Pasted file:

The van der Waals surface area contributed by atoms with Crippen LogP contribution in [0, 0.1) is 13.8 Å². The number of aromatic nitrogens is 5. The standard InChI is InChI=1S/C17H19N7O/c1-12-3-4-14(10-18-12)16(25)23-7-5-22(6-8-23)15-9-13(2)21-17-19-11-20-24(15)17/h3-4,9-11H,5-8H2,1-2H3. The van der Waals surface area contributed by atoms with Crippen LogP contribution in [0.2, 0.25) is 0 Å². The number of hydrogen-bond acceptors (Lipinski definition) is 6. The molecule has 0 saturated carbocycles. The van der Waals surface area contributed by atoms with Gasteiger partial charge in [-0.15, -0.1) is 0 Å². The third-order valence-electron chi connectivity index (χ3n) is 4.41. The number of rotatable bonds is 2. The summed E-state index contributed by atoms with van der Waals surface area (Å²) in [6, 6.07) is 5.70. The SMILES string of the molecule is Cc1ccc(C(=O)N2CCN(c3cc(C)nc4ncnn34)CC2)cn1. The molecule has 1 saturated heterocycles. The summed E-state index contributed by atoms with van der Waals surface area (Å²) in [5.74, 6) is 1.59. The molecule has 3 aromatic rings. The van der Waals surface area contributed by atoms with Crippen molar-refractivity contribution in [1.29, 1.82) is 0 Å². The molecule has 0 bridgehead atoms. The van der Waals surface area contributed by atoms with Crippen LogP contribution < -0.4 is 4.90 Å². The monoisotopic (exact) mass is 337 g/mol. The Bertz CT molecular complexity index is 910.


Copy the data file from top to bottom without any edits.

The van der Waals surface area contributed by atoms with Crippen LogP contribution in [0, 0.1) is 13.8 Å². The number of aromatic nitrogens is 5. The standard InChI is InChI=1S/C17H19N7O/c1-12-3-4-14(10-18-12)16(25)23-7-5-22(6-8-23)15-9-13(2)21-17-19-11-20-24(15)17/h3-4,9-11H,5-8H2,1-2H3. The van der Waals surface area contributed by atoms with Crippen LogP contribution in [0.2, 0.25) is 0 Å². The number of hydrogen-bond acceptors (Lipinski definition) is 6. The molecule has 0 saturated carbocycles. The van der Waals surface area contributed by atoms with Gasteiger partial charge in [-0.15, -0.1) is 0 Å². The third-order valence-electron chi connectivity index (χ3n) is 4.41. The number of rotatable bonds is 2. The summed E-state index contributed by atoms with van der Waals surface area (Å²) in [6, 6.07) is 5.70. The SMILES string of the molecule is Cc1ccc(C(=O)N2CCN(c3cc(C)nc4ncnn34)CC2)cn1. The molecule has 1 saturated heterocycles. The summed E-state index contributed by atoms with van der Waals surface area (Å²) in [5.74, 6) is 1.59. The molecule has 3 aromatic rings. The van der Waals surface area contributed by atoms with Crippen molar-refractivity contribution in [1.29, 1.82) is 0 Å². The molecule has 0 bridgehead atoms. The van der Waals surface area contributed by atoms with Crippen LogP contribution < -0.4 is 4.90 Å². The monoisotopic (exact) mass is 337 g/mol. The Bertz CT molecular complexity index is 910.